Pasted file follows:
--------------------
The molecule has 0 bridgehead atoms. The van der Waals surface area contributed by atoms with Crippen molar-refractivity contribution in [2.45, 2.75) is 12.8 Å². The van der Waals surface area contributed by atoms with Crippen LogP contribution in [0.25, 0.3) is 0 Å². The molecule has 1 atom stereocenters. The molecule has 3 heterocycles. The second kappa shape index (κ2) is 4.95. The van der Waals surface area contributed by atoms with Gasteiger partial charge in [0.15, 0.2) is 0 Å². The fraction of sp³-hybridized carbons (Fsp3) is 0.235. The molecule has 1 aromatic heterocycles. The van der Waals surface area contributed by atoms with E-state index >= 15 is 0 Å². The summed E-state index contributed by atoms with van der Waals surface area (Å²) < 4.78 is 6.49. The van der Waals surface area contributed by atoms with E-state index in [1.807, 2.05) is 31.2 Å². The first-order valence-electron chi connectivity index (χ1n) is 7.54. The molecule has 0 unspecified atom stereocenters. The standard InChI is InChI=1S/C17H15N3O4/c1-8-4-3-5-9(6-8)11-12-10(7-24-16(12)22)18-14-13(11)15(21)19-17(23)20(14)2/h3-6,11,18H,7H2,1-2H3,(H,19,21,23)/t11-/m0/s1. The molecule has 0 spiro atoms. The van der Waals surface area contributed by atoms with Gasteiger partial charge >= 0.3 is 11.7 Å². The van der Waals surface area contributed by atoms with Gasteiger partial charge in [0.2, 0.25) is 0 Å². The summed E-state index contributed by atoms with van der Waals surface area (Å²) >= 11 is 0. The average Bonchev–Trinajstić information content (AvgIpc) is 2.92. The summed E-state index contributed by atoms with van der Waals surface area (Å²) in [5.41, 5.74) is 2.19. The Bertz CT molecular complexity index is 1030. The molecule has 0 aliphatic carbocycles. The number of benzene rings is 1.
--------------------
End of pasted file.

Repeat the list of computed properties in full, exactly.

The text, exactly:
The molecule has 0 bridgehead atoms. The van der Waals surface area contributed by atoms with Crippen molar-refractivity contribution in [2.45, 2.75) is 12.8 Å². The van der Waals surface area contributed by atoms with Crippen LogP contribution in [0.25, 0.3) is 0 Å². The molecule has 1 atom stereocenters. The molecule has 3 heterocycles. The second kappa shape index (κ2) is 4.95. The van der Waals surface area contributed by atoms with Gasteiger partial charge in [0.15, 0.2) is 0 Å². The fraction of sp³-hybridized carbons (Fsp3) is 0.235. The molecule has 1 aromatic heterocycles. The van der Waals surface area contributed by atoms with E-state index >= 15 is 0 Å². The summed E-state index contributed by atoms with van der Waals surface area (Å²) < 4.78 is 6.49. The van der Waals surface area contributed by atoms with E-state index in [1.807, 2.05) is 31.2 Å². The first-order valence-electron chi connectivity index (χ1n) is 7.54. The molecule has 0 unspecified atom stereocenters. The standard InChI is InChI=1S/C17H15N3O4/c1-8-4-3-5-9(6-8)11-12-10(7-24-16(12)22)18-14-13(11)15(21)19-17(23)20(14)2/h3-6,11,18H,7H2,1-2H3,(H,19,21,23)/t11-/m0/s1. The molecule has 0 spiro atoms. The van der Waals surface area contributed by atoms with Gasteiger partial charge >= 0.3 is 11.7 Å². The van der Waals surface area contributed by atoms with Gasteiger partial charge in [0.2, 0.25) is 0 Å². The summed E-state index contributed by atoms with van der Waals surface area (Å²) >= 11 is 0. The average Bonchev–Trinajstić information content (AvgIpc) is 2.92. The summed E-state index contributed by atoms with van der Waals surface area (Å²) in [5.41, 5.74) is 2.19. The Bertz CT molecular complexity index is 1030. The molecule has 0 aliphatic carbocycles. The number of benzene rings is 1.